Mixing in other classics (like a spot-on “The Weight” and Staples’ signature “I’ll Take You There”), gospel-tinged tunes, freedom rallies and lonesome-yet-hopeful ballads like “You’re Not Alone,” Staples and her band succeeded even where nearly everyone fails: They got the stilted, virtually all-white Boulder crowd to seem even a smidgen like an old-time revival, hollering “positive vibrations” right back.

“We love you, Mavis!” someone shouted between songs.

“I love you more!” the legend responded.

SHOW REVIEW: Andrew Bird in Boulder (Boulder Weekly 6/23/2014)

andrew bird boulder 6-20-2014

Andrew Bird at Chautauqua Auditorium, Boulder
Friday, June 20, 2014
by Adam Perry for Boulder Weekly

When I first heard that Kanye West had referred to himself as “the Michael Jordan of music,” I immediately recalled the first time I heard Andrew Bird’s instrumental Useless Creatures album, which introduced me to a genius that really does transcend music. To see Bird playing violin, guitar and xylophone; singing; and whistling is like watching a world-class ballerina, athlete, chess master, etc., at work. And yet even a shred of the kind of classless, shallow egotism that makes West, also notorious for saying “I am Michaelangelo,” so abhorrent is missing from Bird. That sadly antiquated humility made his performance at 116-year-old Chautauqua Auditorium in Boulder this past Friday especially fitting.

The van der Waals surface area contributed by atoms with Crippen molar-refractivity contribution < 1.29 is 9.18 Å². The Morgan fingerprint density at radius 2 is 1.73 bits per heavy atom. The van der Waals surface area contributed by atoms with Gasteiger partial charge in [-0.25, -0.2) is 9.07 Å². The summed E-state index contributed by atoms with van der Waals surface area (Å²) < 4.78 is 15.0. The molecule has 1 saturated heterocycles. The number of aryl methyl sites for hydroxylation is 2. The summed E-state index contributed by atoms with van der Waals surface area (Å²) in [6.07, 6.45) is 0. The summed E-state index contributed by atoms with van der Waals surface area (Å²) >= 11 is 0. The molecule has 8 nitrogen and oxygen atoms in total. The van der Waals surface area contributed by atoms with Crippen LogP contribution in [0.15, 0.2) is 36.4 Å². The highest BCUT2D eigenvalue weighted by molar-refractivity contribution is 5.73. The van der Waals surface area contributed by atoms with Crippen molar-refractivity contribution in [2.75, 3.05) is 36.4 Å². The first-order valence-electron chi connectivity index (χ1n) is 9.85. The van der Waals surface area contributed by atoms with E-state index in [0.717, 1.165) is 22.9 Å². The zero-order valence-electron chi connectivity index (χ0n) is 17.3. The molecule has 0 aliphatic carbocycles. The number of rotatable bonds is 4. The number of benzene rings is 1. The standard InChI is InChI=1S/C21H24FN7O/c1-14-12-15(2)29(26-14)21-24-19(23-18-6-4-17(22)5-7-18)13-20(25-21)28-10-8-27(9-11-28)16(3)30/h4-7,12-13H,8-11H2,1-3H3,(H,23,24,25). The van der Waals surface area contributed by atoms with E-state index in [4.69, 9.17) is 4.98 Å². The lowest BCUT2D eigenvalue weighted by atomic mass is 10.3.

The first time I saw Andrew Bird in concert was with my partner, Irene, at the Ogden in Denver, back in 2009; that show was oversold, packed with chatty hipsters and plagued by repeated sound problems. And still, Bird’s exceptional musicianship, and sheer love of playing, came through, making for a special night with the future mother of my child and love of my life. Bird has a way of delivering his poetry and music as if it flows from him as naturally as snowmelt down Boulder Creek, but a rock club isn’t the best fit for him.

The big, beautiful barn (at the feet of the Flatirons) that is Chautauqua Auditorium, however, felt like it was made for an Andrew Bird concert. The 40-year-old Chicago virtuoso, who has released four albums and two EP’s in the past three years, followed a sweet opening set by Tift Merritt with three solo tunes that juxtaposed tasteful, mesmerizing loops with Bird’s strong, clear voice. The highlight of Bird’s solo turn was “Hole in the Ocean Floor,” from 2012’s Break It Yourself; the swirl of playful, neo-classical music and lyrics about “all God’s creatures roaring” brought to mind hikes in Flatirons just feet from Chautauqua.

After telling the sold-out audience of around 1,500 “This is truly one of my all-time places to play music and I’d play hear every year if I could,” Bird brought out his new, old-timey band The Hands of Glory. Featuring standup bass, pedal steel, acoustic guitar and drums, the quartet’s indie-Americana sound, which includes just the right amount of country spunk, and enough stop-on-a-dime classical and jazz credibility to back up Bird, was perfect for such an old-timey venue.